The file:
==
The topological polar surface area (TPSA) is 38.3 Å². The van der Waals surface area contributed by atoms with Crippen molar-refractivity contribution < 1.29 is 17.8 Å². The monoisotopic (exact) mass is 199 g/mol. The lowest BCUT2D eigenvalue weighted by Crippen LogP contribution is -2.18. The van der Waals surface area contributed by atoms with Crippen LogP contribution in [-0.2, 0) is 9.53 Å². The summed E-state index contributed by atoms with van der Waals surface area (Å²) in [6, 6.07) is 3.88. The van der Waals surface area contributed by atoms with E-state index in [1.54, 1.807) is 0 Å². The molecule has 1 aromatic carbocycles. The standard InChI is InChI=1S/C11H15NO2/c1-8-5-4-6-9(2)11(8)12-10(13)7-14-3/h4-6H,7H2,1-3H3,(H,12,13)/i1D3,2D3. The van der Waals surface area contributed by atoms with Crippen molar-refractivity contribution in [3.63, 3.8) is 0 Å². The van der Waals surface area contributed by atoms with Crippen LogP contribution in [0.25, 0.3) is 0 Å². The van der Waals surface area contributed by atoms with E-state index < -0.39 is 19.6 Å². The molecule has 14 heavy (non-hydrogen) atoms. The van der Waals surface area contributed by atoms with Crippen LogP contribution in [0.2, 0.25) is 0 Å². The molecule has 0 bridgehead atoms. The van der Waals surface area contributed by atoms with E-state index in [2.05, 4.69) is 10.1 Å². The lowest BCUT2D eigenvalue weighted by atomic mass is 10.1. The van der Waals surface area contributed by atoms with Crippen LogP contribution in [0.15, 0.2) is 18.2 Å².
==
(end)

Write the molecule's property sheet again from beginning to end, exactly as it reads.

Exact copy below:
The topological polar surface area (TPSA) is 38.3 Å². The van der Waals surface area contributed by atoms with Crippen molar-refractivity contribution < 1.29 is 17.8 Å². The monoisotopic (exact) mass is 199 g/mol. The lowest BCUT2D eigenvalue weighted by Crippen LogP contribution is -2.18. The van der Waals surface area contributed by atoms with Crippen LogP contribution in [-0.2, 0) is 9.53 Å². The summed E-state index contributed by atoms with van der Waals surface area (Å²) in [6, 6.07) is 3.88. The van der Waals surface area contributed by atoms with E-state index in [1.54, 1.807) is 0 Å². The molecule has 1 aromatic carbocycles. The standard InChI is InChI=1S/C11H15NO2/c1-8-5-4-6-9(2)11(8)12-10(13)7-14-3/h4-6H,7H2,1-3H3,(H,12,13)/i1D3,2D3. The van der Waals surface area contributed by atoms with Crippen molar-refractivity contribution in [3.63, 3.8) is 0 Å². The van der Waals surface area contributed by atoms with Crippen LogP contribution in [0.25, 0.3) is 0 Å². The van der Waals surface area contributed by atoms with E-state index < -0.39 is 19.6 Å². The molecule has 14 heavy (non-hydrogen) atoms. The van der Waals surface area contributed by atoms with Crippen LogP contribution in [0.2, 0.25) is 0 Å². The molecule has 0 bridgehead atoms. The van der Waals surface area contributed by atoms with E-state index in [2.05, 4.69) is 10.1 Å². The lowest BCUT2D eigenvalue weighted by atomic mass is 10.1. The van der Waals surface area contributed by atoms with Crippen LogP contribution in [0.15, 0.2) is 18.2 Å².